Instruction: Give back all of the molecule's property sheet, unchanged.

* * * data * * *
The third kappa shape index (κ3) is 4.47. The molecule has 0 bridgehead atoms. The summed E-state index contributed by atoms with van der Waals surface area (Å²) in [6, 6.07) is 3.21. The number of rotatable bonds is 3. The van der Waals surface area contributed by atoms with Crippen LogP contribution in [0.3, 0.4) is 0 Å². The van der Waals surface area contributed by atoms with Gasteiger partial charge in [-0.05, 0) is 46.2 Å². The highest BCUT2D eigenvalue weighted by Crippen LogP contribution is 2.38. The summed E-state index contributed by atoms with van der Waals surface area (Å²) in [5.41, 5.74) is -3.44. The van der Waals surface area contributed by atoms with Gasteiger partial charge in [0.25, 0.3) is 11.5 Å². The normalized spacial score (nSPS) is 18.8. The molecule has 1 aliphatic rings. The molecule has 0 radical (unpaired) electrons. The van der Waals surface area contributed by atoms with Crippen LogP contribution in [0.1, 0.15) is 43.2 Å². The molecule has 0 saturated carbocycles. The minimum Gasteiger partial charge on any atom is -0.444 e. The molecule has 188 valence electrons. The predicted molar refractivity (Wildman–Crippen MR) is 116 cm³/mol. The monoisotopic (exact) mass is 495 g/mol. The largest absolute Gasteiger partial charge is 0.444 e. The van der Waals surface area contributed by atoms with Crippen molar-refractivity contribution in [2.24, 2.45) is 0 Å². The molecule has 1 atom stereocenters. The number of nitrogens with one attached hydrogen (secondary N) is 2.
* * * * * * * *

The third kappa shape index (κ3) is 4.47. The molecule has 0 bridgehead atoms. The summed E-state index contributed by atoms with van der Waals surface area (Å²) in [6, 6.07) is 3.21. The number of rotatable bonds is 3. The van der Waals surface area contributed by atoms with Crippen LogP contribution in [0.3, 0.4) is 0 Å². The van der Waals surface area contributed by atoms with Gasteiger partial charge in [-0.05, 0) is 46.2 Å². The highest BCUT2D eigenvalue weighted by Crippen LogP contribution is 2.38. The summed E-state index contributed by atoms with van der Waals surface area (Å²) in [5.41, 5.74) is -3.44. The van der Waals surface area contributed by atoms with Gasteiger partial charge in [0.25, 0.3) is 11.5 Å². The normalized spacial score (nSPS) is 18.8. The molecule has 1 aliphatic rings. The molecule has 0 radical (unpaired) electrons. The van der Waals surface area contributed by atoms with Crippen LogP contribution in [0.1, 0.15) is 43.2 Å². The molecule has 0 saturated carbocycles. The minimum Gasteiger partial charge on any atom is -0.444 e. The molecule has 188 valence electrons. The predicted molar refractivity (Wildman–Crippen MR) is 116 cm³/mol. The monoisotopic (exact) mass is 495 g/mol. The largest absolute Gasteiger partial charge is 0.444 e. The van der Waals surface area contributed by atoms with Crippen molar-refractivity contribution in [2.24, 2.45) is 0 Å². The molecule has 1 atom stereocenters. The number of nitrogens with one attached hydrogen (secondary N) is 2.